This bluebottle caught my eye - despite it being beached, it was moving. Note the slug-like polyp on the left - it was swelling and rising from the top of the float, then it would relax (compare photos 1&2, then 3&4). I observed it doing this several times, almost as if riding piggyback, and when swollen a large "eye" seemed to appear. I've seen thousands of bluebottles, but I have never seen anything quite like this. Even image searches have failed to show anything similar. Aka Pacific Portuguese man o' war, this species is not a true jellyfish. The best way to describe this animal? Well, it is not a single animal but a colony of four kinds of highly modified individuals (zooids). The zooids are dependent on one another for survival. The float (pneumatophore) is a single individual and supports the rest of the colony. The tentacles (dactylozooids) are polyps concerned with the detection and capture of food and convey their prey to the digestive polyps (gastrozooids). Reproduction is carried out by the gonozooids, another type of polyp. Although smaller and less venomous than its larger cousin the Atlantic Portuguese man o' war (Physalia physalis), the bluebottle can also occur in swarms, but unlike P. physalis, no fatalities have been recorded for P. utriculus stings.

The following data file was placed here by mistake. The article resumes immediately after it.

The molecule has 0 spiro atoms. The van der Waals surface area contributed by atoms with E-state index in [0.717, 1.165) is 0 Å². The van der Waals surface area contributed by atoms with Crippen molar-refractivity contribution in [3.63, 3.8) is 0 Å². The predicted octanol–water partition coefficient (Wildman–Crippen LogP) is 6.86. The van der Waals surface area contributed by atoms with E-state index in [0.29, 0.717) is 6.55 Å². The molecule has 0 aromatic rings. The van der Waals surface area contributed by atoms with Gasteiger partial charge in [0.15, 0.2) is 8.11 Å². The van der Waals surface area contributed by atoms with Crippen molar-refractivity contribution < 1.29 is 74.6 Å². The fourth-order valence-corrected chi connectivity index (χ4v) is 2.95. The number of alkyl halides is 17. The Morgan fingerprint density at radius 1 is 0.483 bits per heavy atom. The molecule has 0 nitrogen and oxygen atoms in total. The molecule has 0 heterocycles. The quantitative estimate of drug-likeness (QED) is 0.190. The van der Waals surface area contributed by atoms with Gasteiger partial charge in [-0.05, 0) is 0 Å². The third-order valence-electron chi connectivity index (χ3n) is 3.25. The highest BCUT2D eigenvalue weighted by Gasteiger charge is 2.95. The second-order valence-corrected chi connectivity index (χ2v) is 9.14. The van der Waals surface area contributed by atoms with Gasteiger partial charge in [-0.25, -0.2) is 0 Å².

Had just washed up on the beach. North Avoca Beach, Central Coast NSW. Very gentle onshore breeze. I only spotted this one individual, or more accurately, one colony of four specialised zooids.
When I was a child, it was almost like a right of passage to be stung by a bluebottle. Only then were we considered real ocean-goers. Over the years I've received multiple stings, but that's par for the course. I tell my New Australian friends that, when they received their citizenship papers they aren't fully-nationalised until they've been stung by a bluebottle also. They could do a lot worse.